Japanese-American woodworker, furniture maker, architect and designer George Katsutoshi Nakashima was one of the leading innovators of 20th century furniture design, and father of the American artisan movement.
Who was George Katsutoshi Nakashima?
George Katsutoshi Nakashima was born in 1905 in Washington, to Katsuharu and Suzu Nakashima. In 1929, he obtained a Bachelor of Architecture from the University of Washington and two years later, he earned a Master’s degree in architecture from MIT. Immediately after, Nakashima sold his car and bought a ticket for the world’s steamboat. In 1937, he created his first furniture set after veing commissioned to build a dormitory in an ashram, in India. Three years later, Nakashima decided to return to the USA, where he continued to make furniture and teach woodworking before, during World War II, being sent to Idaho, where he met Gentaro Hikogawa, from whom Nakashima learned the carpentry techniques and the use of Japanese instruments.
Over the past decade, his furniture has become ultra-collectible and his legacy has cemented into what has become known as an influential “free-edge” aesthetic. Nakashima’s work achieves a warmth, grace and purity that make it so universally appealing and appropriate, and with the same flourish of movement of a Picasso, becoming regarded as the maker of an aesthetic bridge between East and West. George died in 1990, but the workshop is still going strong today under the direction of his daughter, Mira, who recounts her dad’s life and work, often with colorful photos of the furniture.
What were his most noteworthy works?
Among his projects,the Conoid chair is perhaps the most iconic of all the models created by Nakashima. The term “conoid” refers to the cone-shaped roof structures designed by George for his architectural work. Those produced in the Nakashima workshop, today, are slightly different from the first version that George built in 1971. The design of the product is accurate in every detail and reveals the search for minimalist elegance through careful study; the structure is characterized by the presence of two legs that extend from the feet in the form of a sled, which serve as uprights that support a cantilevered seat and a ridge bar with cantilevered ends. Usually, these main parts are made of black walnut, while the spindles are made of hickory, shaved and faceted by hand with a blocking plane.
On the other hand, the Straight Chair is George Nakashima’s modern interpretation of the traditional Windsor chair. The Japanese-American woodworker was able to challenge the typical categorization, by mixing oriental and western aesthetics, traditional and modern vocabularies. At the beginning of 1940s, Hans and Florence Knoll met Nakashima and they remained very surprised and impressed by the simple elegance of his aesthetic. Therefore, they decided to add a chair and three tables of George’s design to the Knoll catalog. The first orders were made in Nakashima’s studio, before production was transferred to East Greenville and the line was discontinued in 1955 when Nakashima opted to produce and market all of its projects. With its simplistic form and materials, the Straight chair does not strive to be something that is not. It is characterized by low-gloss finishes that amplify the grain motifs and it shows Nakashima’s deference to the natural beauty of wood and its legendary craftsmanship.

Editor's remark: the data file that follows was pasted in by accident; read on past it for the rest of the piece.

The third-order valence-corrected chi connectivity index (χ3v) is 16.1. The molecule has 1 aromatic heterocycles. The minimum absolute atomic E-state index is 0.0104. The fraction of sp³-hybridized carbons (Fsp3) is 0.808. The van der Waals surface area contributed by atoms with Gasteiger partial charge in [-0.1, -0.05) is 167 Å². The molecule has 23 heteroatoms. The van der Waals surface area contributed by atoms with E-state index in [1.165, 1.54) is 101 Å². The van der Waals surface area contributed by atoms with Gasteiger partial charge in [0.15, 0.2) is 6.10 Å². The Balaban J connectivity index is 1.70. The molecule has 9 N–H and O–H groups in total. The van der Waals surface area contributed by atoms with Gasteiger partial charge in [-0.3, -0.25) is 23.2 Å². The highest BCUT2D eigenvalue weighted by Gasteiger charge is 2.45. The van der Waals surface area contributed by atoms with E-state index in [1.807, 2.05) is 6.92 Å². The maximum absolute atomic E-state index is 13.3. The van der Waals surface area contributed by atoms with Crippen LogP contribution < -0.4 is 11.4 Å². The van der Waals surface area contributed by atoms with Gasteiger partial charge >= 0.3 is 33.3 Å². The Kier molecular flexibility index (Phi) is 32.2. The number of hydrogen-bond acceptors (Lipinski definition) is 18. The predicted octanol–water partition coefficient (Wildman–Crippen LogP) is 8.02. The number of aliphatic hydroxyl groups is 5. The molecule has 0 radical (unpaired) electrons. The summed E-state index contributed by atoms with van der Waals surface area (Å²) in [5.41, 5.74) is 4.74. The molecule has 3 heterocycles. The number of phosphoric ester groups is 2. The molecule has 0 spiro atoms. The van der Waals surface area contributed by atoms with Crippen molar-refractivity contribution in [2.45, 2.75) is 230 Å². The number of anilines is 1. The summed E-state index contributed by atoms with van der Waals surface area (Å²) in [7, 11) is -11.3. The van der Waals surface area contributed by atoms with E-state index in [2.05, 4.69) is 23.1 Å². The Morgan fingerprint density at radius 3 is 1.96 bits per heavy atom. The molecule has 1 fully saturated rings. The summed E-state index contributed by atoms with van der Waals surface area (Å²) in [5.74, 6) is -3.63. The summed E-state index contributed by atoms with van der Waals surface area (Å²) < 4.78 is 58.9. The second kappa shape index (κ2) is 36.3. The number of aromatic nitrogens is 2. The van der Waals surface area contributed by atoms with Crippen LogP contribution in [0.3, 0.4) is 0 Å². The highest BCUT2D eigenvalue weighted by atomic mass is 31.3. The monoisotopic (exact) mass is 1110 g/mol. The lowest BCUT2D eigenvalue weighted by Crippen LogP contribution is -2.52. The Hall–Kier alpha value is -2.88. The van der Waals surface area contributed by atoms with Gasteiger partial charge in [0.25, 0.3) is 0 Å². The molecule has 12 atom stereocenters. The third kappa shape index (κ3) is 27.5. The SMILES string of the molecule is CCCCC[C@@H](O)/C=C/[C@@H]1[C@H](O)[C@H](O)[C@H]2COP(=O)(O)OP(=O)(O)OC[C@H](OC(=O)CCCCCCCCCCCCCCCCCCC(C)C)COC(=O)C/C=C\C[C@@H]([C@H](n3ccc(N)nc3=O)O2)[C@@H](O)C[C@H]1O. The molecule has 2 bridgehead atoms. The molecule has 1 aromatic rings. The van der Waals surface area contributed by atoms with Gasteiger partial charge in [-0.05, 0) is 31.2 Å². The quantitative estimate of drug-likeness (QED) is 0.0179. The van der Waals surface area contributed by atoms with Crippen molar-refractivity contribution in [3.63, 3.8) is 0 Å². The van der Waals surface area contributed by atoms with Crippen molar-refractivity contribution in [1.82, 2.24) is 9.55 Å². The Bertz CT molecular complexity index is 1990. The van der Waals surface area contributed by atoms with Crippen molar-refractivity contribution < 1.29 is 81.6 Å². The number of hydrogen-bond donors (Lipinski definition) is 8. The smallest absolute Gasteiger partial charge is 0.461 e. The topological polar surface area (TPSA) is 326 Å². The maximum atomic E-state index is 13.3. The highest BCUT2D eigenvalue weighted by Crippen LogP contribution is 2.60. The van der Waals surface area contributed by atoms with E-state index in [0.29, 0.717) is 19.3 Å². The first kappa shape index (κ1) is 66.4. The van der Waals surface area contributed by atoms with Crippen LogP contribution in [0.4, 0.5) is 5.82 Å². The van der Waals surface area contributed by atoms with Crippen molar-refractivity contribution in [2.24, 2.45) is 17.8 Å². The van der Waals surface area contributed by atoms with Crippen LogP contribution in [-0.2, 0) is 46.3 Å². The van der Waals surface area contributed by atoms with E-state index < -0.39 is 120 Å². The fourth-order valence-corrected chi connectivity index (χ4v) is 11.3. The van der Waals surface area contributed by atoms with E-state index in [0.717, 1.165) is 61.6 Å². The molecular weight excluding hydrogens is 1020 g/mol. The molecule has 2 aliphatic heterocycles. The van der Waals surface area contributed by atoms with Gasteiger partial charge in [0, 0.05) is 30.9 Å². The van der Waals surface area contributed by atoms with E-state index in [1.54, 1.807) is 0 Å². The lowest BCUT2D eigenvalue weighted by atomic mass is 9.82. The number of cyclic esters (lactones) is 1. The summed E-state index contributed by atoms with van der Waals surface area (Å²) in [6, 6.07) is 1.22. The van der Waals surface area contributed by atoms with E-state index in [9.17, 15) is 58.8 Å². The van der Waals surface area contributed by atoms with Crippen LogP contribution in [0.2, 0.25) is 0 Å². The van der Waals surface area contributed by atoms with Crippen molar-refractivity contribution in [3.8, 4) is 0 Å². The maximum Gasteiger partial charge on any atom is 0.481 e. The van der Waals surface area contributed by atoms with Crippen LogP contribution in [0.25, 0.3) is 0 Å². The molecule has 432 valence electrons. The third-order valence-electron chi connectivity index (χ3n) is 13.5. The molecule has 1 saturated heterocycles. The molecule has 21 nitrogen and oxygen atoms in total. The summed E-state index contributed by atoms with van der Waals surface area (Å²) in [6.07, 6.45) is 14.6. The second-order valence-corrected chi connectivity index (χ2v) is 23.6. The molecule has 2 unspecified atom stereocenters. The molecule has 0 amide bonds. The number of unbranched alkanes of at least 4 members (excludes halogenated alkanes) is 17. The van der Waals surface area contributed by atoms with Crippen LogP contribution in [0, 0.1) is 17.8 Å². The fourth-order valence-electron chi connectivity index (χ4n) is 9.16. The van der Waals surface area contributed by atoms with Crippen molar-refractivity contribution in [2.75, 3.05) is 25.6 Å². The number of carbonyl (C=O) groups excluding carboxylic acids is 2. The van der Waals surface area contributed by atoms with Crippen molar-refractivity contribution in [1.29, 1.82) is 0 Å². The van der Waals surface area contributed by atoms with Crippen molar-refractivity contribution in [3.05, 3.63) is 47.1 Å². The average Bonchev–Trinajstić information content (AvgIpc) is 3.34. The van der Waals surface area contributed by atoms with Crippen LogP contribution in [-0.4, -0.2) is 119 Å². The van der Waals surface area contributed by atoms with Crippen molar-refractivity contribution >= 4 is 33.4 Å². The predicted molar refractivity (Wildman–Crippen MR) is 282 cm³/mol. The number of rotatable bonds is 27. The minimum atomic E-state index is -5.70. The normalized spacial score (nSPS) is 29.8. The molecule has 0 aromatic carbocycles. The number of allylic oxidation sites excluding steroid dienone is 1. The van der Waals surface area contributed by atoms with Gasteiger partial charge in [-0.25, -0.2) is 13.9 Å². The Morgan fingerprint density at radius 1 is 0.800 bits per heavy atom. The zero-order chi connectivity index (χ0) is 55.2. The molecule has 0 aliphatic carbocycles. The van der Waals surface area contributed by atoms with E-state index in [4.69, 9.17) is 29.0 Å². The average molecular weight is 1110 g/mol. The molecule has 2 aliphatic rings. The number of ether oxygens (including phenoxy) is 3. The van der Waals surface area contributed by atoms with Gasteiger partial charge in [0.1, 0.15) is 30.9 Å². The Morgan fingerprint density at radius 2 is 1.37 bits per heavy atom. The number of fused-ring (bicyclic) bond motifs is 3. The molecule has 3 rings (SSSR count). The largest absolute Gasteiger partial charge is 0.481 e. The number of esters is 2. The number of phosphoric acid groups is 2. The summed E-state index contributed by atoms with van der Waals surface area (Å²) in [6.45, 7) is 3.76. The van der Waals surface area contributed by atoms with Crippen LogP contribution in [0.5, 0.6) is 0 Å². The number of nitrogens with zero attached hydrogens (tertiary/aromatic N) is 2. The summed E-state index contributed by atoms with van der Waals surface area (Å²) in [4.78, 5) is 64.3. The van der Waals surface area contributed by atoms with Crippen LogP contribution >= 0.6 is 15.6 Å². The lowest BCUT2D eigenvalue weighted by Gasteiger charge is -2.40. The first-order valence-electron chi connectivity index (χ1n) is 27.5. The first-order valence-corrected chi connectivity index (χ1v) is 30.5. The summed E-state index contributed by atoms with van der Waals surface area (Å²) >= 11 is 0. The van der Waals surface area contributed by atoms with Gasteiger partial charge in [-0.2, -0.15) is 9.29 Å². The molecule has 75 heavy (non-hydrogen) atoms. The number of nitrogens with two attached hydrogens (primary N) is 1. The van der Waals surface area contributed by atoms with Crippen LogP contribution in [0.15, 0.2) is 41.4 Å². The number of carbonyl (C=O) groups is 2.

What are the main characteristics of Nakashima’s style?
Today, the name Nakashima is synonymous with huge tables with natural edges; structure with visible dovetails; a lot of solid wood; and wooden keys. George Nakashima is one of the most recognized and famous artisans of the twentieth century, known above all for his handmade furniture and for the sensitivity to the material’s needs. During his life, he explored the organic expressiveness of wood. Inspired by Japanese culture and modern American style, he created a series of works that best represent the 20th century American art furniture. His design was distinguished by its woodworking and was mainly made up of large tables consisting of several slabs of wood connected with butterfly joint. These plates were characterized by smooth surfaces but natural and unfinished edges. Perhaps his greatest contribution to art is his originality. He specialized in beautiful tables, lovingly crafted from large pieces of wood in their natural state and following the wood grain, whenever possible. His benches, chairs and lamps are also highly coveted by collectors and decorators. Nakashima shares the list of most sought out furniture designers with Carlo Mollino, Jean Prouvé and Marc Newson, according to the experts.
Furniture should be lived with and not treated as something overly precious.